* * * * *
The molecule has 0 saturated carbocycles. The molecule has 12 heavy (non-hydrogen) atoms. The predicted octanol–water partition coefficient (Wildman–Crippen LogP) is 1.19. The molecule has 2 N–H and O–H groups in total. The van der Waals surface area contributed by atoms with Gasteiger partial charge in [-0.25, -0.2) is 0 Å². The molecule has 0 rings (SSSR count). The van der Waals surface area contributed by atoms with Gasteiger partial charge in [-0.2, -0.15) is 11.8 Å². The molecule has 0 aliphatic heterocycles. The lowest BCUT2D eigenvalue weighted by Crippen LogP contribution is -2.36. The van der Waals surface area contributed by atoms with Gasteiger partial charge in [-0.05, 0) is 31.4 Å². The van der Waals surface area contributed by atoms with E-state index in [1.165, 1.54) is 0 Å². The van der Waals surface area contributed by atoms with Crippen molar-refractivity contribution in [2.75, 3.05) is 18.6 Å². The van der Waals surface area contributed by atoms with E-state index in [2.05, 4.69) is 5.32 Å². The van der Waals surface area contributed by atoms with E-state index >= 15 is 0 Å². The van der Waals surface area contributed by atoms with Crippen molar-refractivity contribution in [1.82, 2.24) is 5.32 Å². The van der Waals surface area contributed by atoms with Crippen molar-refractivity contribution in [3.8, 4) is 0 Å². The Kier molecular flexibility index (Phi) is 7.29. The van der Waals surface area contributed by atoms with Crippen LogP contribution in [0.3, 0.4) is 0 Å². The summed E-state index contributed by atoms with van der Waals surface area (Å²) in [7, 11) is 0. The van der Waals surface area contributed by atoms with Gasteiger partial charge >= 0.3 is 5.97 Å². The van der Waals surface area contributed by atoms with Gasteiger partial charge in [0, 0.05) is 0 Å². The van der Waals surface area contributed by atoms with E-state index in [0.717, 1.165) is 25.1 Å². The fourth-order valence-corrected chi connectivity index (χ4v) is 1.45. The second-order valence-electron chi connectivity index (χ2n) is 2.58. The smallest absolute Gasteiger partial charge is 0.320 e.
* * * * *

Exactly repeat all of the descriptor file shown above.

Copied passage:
The molecule has 0 saturated carbocycles. The molecule has 12 heavy (non-hydrogen) atoms. The predicted octanol–water partition coefficient (Wildman–Crippen LogP) is 1.19. The molecule has 2 N–H and O–H groups in total. The van der Waals surface area contributed by atoms with Gasteiger partial charge in [-0.25, -0.2) is 0 Å². The molecule has 0 rings (SSSR count). The van der Waals surface area contributed by atoms with Gasteiger partial charge in [-0.2, -0.15) is 11.8 Å². The molecule has 0 aliphatic heterocycles. The lowest BCUT2D eigenvalue weighted by Crippen LogP contribution is -2.36. The van der Waals surface area contributed by atoms with Gasteiger partial charge in [-0.05, 0) is 31.4 Å². The van der Waals surface area contributed by atoms with E-state index in [1.165, 1.54) is 0 Å². The van der Waals surface area contributed by atoms with Crippen molar-refractivity contribution in [2.75, 3.05) is 18.6 Å². The van der Waals surface area contributed by atoms with E-state index in [2.05, 4.69) is 5.32 Å². The van der Waals surface area contributed by atoms with E-state index >= 15 is 0 Å². The van der Waals surface area contributed by atoms with Crippen molar-refractivity contribution in [1.82, 2.24) is 5.32 Å². The van der Waals surface area contributed by atoms with Crippen molar-refractivity contribution in [3.8, 4) is 0 Å². The Kier molecular flexibility index (Phi) is 7.29. The van der Waals surface area contributed by atoms with Crippen LogP contribution in [0.3, 0.4) is 0 Å². The summed E-state index contributed by atoms with van der Waals surface area (Å²) in [7, 11) is 0. The van der Waals surface area contributed by atoms with Gasteiger partial charge >= 0.3 is 5.97 Å². The van der Waals surface area contributed by atoms with Gasteiger partial charge in [0, 0.05) is 0 Å². The van der Waals surface area contributed by atoms with E-state index in [0.717, 1.165) is 25.1 Å². The fourth-order valence-corrected chi connectivity index (χ4v) is 1.45. The second-order valence-electron chi connectivity index (χ2n) is 2.58. The smallest absolute Gasteiger partial charge is 0.320 e.